Stevie’s Serendipity: A Short Story About Serendipity
Listen to the new podcast Stevie’s Serendipity or read the original short story below! Take a beat, take a breath, and listen in!
Of all the ridiculous scenarios Stevie Waldrop had gotten herself into, her current situation would be hard to beat. Perhaps she would never tell.
Who was she kidding?
This would probably be one of those viral social media stories, leaked by her gossip thriving sister, who by now, knew that Stevie was stranded on the Spanish island of Mallorca. At 46 years old, Stevie would have never imagined herself calling her 78-year-old father, at home in Ohio to say, “Hey Daddy, I missed my cruise ship’s departure at one of the ports. I am stuck with only the small amount of cash in my fanny pack, my passport and wallet are on the ship. I got a hold of the cruise line and I have to wait two days for the next ship… could you wire me some money?”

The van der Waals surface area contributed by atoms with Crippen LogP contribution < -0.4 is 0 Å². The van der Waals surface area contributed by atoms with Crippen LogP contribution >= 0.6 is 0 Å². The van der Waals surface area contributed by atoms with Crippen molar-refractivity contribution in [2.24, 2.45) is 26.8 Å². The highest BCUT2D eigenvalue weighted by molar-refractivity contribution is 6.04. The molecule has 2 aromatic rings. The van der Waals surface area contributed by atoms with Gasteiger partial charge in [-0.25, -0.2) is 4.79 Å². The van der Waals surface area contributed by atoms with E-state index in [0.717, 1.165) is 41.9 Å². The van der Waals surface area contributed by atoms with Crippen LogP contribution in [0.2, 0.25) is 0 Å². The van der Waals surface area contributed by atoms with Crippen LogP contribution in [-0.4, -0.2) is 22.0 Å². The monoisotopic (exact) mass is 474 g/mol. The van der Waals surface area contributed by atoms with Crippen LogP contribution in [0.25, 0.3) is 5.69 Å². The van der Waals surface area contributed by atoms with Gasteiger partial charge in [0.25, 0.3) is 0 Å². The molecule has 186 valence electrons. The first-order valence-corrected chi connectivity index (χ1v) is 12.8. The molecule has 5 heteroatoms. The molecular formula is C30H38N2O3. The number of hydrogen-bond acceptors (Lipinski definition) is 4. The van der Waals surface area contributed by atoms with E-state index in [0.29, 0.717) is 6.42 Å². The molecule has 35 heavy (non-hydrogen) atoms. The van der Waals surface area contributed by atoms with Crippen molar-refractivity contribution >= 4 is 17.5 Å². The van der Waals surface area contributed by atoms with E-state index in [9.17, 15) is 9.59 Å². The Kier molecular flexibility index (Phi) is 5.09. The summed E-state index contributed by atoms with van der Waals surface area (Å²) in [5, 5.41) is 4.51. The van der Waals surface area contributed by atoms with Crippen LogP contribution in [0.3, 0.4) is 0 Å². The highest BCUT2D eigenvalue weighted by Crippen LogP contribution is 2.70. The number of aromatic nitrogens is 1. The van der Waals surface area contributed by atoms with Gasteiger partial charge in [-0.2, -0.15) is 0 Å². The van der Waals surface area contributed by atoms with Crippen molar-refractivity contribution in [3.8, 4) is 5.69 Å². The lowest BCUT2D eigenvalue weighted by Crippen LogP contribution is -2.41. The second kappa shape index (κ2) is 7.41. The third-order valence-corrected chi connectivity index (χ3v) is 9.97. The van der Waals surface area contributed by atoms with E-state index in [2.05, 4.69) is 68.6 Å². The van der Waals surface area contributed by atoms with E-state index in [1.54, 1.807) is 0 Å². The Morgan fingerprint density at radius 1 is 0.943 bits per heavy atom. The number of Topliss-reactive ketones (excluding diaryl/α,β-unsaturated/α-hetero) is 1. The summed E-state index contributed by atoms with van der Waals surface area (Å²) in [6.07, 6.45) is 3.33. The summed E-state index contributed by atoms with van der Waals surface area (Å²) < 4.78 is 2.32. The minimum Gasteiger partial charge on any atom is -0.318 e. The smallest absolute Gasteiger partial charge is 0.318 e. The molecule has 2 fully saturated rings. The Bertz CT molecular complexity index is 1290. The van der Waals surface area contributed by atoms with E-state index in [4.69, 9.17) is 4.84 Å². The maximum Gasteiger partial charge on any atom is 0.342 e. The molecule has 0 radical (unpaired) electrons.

Her father, ever the jokester, had sarcastically answered, “Who is this?”
Her mother had jumped on the line and reprimanded her about leaving the ship without her ID, her persistent tardiness, and a lack of sound judgment. Stevie had answered the accusations as if she were 9-years-old and missed the school bus again, “Yes, mama.”
And so there she sat drinking a cup of the most delicious coffee she’d ever lifted to her lips, in a darling cafe, somewhere on the historic streets of Mallorca, waiting for her dad to wire her money to buy clean underwear and rent a room until her ship literally came in.
A voice broke her from her self-loathing mind ritual, “Mas Cafe?”
“Yes, I mean,” she struggled, “Uh.. si, por for…”
The stunning server interrupted her, “I speak English.”
Stevie did a full-body melt and sighed, “Oh, thank God.”
“Yes, please, more coffee. Do you happen to know where I could rent a room for a couple of nights?”